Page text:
Cross-thread signals, disconnect and destructors
If I have an object which has connected to signals that will be emitted from another thread is there any danger that the slots can be called on my object whilst it is being destructed? For example:
- connect(anotherThread, SIGNAL(aSignal()), this, SLOT(mySlot()));
- bar = new Bar();
- delete bar;
- // Do more clean up
- // Could a slot be called at this point?
- void Foo::mySlot()
- bar->someFunc(); // bar may of been deleted!
Now, I can easily add a call to disconnect() as the first thing in my destructor but I wanted to check if this was a potential problem or not.
One small correction: it will be more accurate to create a Bar() object before connecting a slot that uses it. Something like that would be just fine:
- : bar(new Bar)
- connect(anotherThreadObject, SIGNAL(aSignal()), this, SLOT(mySlot()));
There is also some small detail about the connection. If you want the signal to be invoked asyncroniously the anotherThread object must me already moved to another thread (see QObject::moveToThread()) when you call connect(). In this case mySlot() will be invoked asyncroniously.
There is no problem, all signals will be disconnected in QObject destructor. QObject destructor is called before yours.
Destructors happen from most special class to parent class, so if your class inherits from QObject, the QObject destructor is called after your destructor. However, unless you have a function that spins the event loop during destruction, you should be safe to assume that while the object is being destructed, no slots are called.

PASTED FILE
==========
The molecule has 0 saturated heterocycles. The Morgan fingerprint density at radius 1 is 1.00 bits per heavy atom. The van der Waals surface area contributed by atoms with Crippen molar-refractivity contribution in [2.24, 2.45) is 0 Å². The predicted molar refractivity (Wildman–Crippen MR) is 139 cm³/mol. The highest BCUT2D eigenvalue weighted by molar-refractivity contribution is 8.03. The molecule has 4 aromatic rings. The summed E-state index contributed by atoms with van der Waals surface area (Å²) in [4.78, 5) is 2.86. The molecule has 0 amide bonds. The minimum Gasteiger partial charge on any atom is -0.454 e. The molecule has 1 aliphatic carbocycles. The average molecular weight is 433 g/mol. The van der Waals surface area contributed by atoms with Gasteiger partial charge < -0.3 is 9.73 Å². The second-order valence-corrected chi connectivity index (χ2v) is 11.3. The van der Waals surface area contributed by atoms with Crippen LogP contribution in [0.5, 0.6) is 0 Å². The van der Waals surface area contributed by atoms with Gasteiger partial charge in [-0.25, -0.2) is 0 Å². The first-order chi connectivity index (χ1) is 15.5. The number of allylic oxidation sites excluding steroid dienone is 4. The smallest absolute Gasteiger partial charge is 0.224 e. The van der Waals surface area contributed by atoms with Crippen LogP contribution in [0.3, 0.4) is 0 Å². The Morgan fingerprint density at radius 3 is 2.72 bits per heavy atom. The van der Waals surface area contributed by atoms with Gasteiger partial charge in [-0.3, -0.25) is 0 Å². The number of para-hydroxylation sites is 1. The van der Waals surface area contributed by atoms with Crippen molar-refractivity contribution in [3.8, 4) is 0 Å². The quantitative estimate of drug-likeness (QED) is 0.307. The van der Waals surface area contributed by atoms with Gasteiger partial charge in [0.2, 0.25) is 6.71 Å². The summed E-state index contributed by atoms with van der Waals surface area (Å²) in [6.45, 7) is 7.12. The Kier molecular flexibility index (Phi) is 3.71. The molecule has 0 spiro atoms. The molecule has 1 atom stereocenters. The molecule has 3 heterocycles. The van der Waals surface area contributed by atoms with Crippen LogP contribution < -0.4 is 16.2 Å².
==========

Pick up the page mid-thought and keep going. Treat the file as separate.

And not even between the run of destructors in a class hierarchy.
The destructors are by default virtual if a class in hierarchy has virtual destructor (in our case QObject class even if you derive from another class derived from QObject that doesn’t have virtual destructor) so they are called one after another, and disconnect their signals/slots connections.
But why do you ask this question?
I think it is your job as programmer to make sure that if you connect two objects they will be “alive” in the same time.
Make sure that when you’re deleting the parent QObject that you call “deleteLater()” on it, instead of just deleting it manually. Also, in order a very easy way to ensure that you don’t act on that object after it has been deleted (I’m speaking of foo in this case) is to wrap it with a smart pointer and check if its null before accessing it.
Lenz: Connections are automatically disconnected in the QObject destructor. By calling deleteLater() you let event loop clean up any signals that haven’t been processed yet before the object is deleted, you can generally avoid issues like you’re talking about by letting Qt delete QObject subclasses for you.